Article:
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Why Joss Whedon thinks binge-watching is a bad thing for TV

Contributed by
Mar 13, 2017

Between Firefly and Buffy the Vampire Slayer, Joss Whedon has created some of the most iconic TV shows of the modern era. But it turns out he's not a fan of the changing way we actually watch them.

In a wide-ranging interview with The Hollywood Reporter, Whedon touches on how binge-watching has changed the way we digest and consume television in a way that he doesn't think is conducive to the art of the medium. And, yeah, he has a pretty good point. By tossing an entire show out there at once, Whedon argues you lose the ability to really focus on any one hour of television while an entire season might start to run together and not have enough room to breathe creatively.

Here's an excerpt from his comments:

"I would not want to do it. I would want people to come back every week and have the experience of watching something at the same time. We released Doctor Horrible in three acts. We did that, in part, because I grew up watching miniseries like Lonesome Dove. I loved event television. And as it was falling by the wayside, I thought, 'Let's do it on the internet!' Over the course of that week, the conversation about the show changed and changed. That was exciting to watch. Obviously Netflix is turning out a ton of extraordinary stuff. And if they came to me and said, 'Here's all the money! Do the thing you love!' I'd say, 'You could release it however you want. Bye.'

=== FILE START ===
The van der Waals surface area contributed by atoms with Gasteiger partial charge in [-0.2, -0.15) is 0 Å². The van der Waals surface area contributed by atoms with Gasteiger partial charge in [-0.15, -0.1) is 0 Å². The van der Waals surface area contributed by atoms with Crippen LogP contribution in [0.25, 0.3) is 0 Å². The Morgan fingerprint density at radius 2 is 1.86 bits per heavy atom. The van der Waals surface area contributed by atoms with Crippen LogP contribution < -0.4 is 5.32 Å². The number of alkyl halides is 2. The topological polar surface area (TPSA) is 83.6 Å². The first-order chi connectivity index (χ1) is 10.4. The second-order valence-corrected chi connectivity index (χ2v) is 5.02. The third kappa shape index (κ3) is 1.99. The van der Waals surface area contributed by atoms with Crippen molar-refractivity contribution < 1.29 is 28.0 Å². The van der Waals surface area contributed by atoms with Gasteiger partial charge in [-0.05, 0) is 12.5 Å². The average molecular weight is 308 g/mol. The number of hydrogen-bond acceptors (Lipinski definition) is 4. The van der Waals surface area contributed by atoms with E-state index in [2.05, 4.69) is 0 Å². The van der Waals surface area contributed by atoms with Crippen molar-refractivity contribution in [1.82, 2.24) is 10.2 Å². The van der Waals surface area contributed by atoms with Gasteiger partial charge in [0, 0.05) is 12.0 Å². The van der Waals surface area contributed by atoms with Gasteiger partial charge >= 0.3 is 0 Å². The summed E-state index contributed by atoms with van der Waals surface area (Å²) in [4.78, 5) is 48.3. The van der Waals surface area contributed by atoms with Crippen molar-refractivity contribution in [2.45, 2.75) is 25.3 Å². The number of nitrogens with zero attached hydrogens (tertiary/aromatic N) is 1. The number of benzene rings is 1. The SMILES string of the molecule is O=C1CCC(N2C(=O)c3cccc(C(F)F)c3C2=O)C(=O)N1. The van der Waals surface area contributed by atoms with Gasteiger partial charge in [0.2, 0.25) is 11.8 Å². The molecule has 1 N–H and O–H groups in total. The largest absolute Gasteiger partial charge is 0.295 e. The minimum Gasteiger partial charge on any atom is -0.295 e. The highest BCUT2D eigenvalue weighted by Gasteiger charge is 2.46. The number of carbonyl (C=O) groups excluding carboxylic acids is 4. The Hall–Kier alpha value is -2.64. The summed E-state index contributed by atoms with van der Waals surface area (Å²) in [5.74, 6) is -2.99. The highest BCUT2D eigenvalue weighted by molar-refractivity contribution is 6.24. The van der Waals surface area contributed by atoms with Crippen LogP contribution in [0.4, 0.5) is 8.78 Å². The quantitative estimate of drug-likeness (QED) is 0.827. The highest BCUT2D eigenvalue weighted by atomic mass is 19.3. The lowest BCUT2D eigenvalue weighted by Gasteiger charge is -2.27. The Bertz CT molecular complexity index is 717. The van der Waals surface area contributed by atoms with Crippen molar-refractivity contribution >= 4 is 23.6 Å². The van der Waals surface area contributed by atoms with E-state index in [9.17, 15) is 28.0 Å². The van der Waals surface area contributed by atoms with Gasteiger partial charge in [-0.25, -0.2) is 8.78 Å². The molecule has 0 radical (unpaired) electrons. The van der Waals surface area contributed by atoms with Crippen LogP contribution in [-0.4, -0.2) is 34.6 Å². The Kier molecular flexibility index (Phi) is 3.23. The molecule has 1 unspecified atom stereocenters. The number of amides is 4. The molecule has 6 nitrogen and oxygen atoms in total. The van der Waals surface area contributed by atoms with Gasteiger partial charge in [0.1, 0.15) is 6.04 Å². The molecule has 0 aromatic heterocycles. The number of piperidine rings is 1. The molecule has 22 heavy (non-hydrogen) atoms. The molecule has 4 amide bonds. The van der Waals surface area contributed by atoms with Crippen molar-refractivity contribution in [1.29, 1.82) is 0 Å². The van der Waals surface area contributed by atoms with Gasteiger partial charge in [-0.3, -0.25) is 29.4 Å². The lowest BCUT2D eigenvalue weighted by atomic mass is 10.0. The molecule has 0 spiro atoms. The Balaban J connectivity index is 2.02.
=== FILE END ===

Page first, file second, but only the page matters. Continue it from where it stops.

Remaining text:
"But my preference is more old-school. Anything we can grab on to that makes something specific, a specific episode, it's useful for the audience. And it's useful for the writers, too. 'This is what we're talking about this week!’ For you to have six, 10, 13 hours and not have a moment for people to breath and take away what we've done … to just go, 'Oh, this is just part seven of 10,' it makes it amorphous emotionally. And I worry about that in our culture — the all-access all the time. Having said that, if that's how people want it, I'd still work just as hard. I'll adapt."

It's hard to argue with Whedon's logic, and he's right — when you consume 8-10 hours of something at once, it is a whole lot harder to appreciate it. It almost feels like you're scarfing it down as quickly as possible to try to avoid spoilers on Twitter. You also start to lose the shared cultural experience of watching something all at the same time, and it becomes more fractured if everyone is just watching alone at any time.

What do you think? Is Whedon on to something?

(via The Hollywood Reporter)